David McKenzie

David McKenzie is a Lead Economist in the Development Research Group, Finance and Private Sector Development Unit. He received his B.Com.(Hons)/B.A. from the University of Auckland, New Zealand and his Ph.D. in Economics from Yale University. Prior to joining the World Bank, he spent four years as an assistant professor of Economics at Stanford University. His main research is on migration, microenterprises, and methodology for use with developing country data.  

Content by David McKenzie
  • Blog post

    Bad practices hold back small firms in developing countries

    Survey of more than 20,000 small firms suggests better business practices are correlated with higher productivity, firm profits, and rates of survival. Management practices in large firms around the world have been systematically measured and reported in a series of papers by Bloom and Van Reenen (2007, 2010) and Bloom et al. (2012). These papers show that better...

    30 Jun 2017 | David McKenzie, Christopher Woodruff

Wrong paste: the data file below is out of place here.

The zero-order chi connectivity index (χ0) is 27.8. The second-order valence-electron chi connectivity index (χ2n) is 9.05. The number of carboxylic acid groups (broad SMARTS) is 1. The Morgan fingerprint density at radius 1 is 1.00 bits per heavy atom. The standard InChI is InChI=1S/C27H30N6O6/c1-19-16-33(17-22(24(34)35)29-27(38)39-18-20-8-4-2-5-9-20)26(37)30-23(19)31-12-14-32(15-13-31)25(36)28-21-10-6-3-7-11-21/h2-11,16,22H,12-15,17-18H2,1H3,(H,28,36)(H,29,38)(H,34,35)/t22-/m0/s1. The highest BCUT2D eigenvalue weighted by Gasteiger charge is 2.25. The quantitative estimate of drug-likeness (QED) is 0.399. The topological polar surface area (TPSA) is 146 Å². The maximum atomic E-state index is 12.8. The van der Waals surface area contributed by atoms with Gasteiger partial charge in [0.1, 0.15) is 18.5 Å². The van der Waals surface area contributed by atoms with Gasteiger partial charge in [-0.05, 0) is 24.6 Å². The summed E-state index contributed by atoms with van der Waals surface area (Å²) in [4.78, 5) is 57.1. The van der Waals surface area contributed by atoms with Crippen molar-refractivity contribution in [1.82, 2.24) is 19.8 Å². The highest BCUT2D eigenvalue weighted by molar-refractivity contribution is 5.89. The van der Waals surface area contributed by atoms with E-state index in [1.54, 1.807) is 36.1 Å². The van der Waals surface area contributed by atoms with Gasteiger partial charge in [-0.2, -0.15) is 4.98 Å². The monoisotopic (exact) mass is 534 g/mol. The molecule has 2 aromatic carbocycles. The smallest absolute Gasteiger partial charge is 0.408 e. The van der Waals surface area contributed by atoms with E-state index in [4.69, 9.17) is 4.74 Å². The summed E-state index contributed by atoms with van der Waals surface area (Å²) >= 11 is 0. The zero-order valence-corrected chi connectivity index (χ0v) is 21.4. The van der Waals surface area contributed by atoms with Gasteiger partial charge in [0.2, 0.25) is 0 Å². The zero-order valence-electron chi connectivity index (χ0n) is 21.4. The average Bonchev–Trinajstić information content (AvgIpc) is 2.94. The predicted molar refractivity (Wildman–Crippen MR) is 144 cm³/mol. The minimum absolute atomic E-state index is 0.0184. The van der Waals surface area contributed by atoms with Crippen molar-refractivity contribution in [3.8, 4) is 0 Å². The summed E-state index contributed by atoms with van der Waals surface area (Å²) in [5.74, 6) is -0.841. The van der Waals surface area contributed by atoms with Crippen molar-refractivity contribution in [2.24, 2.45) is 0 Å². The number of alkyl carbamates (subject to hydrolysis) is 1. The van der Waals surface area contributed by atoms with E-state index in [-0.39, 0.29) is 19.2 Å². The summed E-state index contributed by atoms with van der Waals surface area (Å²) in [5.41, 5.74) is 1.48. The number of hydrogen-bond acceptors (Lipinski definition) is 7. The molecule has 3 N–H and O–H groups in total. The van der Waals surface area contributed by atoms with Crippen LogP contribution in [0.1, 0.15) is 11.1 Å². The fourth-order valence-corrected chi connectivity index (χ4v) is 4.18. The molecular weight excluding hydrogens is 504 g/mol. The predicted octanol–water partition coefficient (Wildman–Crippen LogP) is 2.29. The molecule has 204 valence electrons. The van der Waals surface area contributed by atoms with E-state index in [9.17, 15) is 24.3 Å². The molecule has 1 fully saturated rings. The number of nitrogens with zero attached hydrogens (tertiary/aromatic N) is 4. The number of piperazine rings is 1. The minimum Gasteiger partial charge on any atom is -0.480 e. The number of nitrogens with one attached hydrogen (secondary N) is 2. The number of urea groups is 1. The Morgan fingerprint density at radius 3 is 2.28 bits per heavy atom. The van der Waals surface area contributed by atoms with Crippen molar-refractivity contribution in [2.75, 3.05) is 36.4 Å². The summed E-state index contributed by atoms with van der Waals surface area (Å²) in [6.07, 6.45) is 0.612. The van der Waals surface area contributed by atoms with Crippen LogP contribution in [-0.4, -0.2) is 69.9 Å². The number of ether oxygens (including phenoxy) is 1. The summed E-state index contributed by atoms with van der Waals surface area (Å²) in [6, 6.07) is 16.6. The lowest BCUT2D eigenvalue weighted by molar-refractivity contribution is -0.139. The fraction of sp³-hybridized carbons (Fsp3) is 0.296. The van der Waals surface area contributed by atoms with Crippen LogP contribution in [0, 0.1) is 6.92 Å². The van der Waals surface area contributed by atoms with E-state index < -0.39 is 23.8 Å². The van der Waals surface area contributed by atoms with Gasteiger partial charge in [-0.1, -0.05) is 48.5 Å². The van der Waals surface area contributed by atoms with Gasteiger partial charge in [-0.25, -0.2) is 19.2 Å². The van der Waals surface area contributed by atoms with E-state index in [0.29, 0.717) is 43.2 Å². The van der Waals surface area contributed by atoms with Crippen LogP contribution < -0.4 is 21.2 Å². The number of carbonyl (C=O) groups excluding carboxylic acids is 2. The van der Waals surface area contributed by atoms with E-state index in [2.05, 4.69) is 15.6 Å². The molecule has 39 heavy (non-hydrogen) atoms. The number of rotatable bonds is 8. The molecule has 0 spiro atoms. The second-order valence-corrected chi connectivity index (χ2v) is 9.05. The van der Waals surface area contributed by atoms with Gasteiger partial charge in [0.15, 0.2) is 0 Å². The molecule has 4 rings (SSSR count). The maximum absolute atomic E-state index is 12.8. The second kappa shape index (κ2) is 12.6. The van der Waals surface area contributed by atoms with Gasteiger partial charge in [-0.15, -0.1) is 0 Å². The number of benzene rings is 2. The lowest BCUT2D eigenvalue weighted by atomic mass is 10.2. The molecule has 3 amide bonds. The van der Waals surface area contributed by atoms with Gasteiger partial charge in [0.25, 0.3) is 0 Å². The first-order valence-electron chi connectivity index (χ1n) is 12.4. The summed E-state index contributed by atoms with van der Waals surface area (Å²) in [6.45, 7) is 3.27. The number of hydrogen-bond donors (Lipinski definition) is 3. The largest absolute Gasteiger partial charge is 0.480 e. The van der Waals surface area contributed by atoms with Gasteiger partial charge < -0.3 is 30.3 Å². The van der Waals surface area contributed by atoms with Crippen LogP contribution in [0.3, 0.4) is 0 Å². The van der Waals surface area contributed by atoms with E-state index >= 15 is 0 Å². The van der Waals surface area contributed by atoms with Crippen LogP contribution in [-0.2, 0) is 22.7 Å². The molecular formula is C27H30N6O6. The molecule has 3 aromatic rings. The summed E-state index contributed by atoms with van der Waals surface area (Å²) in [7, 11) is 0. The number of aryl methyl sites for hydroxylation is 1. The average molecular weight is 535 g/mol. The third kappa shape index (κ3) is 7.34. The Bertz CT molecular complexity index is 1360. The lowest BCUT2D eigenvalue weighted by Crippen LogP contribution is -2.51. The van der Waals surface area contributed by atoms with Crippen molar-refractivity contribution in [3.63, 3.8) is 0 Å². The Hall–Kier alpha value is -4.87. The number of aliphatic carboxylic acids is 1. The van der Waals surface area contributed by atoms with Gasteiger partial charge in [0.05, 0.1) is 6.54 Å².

• Blog post

    What happens when you give $50,000 to an aspiring Nigerian entrepreneur?

    Most firms in developing countries have no paid workers, and hardly any reach the size of 10 workers or more. For example, Hsieh and Olken (2014, p.93) report that in India and Indonesia “the fraction of firms with less than 10 workers is almost visually indistinguishable from 100 percent”, and in Nigeria, survey data indicate that 99.6 percent of firms have fewer than...

    10 Sep 2015 | David McKenzie

  • Publication - Working Paper

    Does management matter? Evidence from India (Working Paper)

    1 Dec 2010 | Nick Bloom, Benn Eifert, Aprajit Mahajan, David McKenzie, John Roberts

  • Project

    Making good management stick: Evidence from India

    A long-standing question in social science is to what extent differences in management cause differences in firm performance. To investigate this we ran a management field experiment on large Indian textile firms. We provided free consulting on modern management practices to a randomly chosen set of treatment plants and compared their performance to the control plants....

    1 Mar 2010 | Nick Bloom, Benn Eifert, Aprajit Mahajan, David McKenzie, John Roberts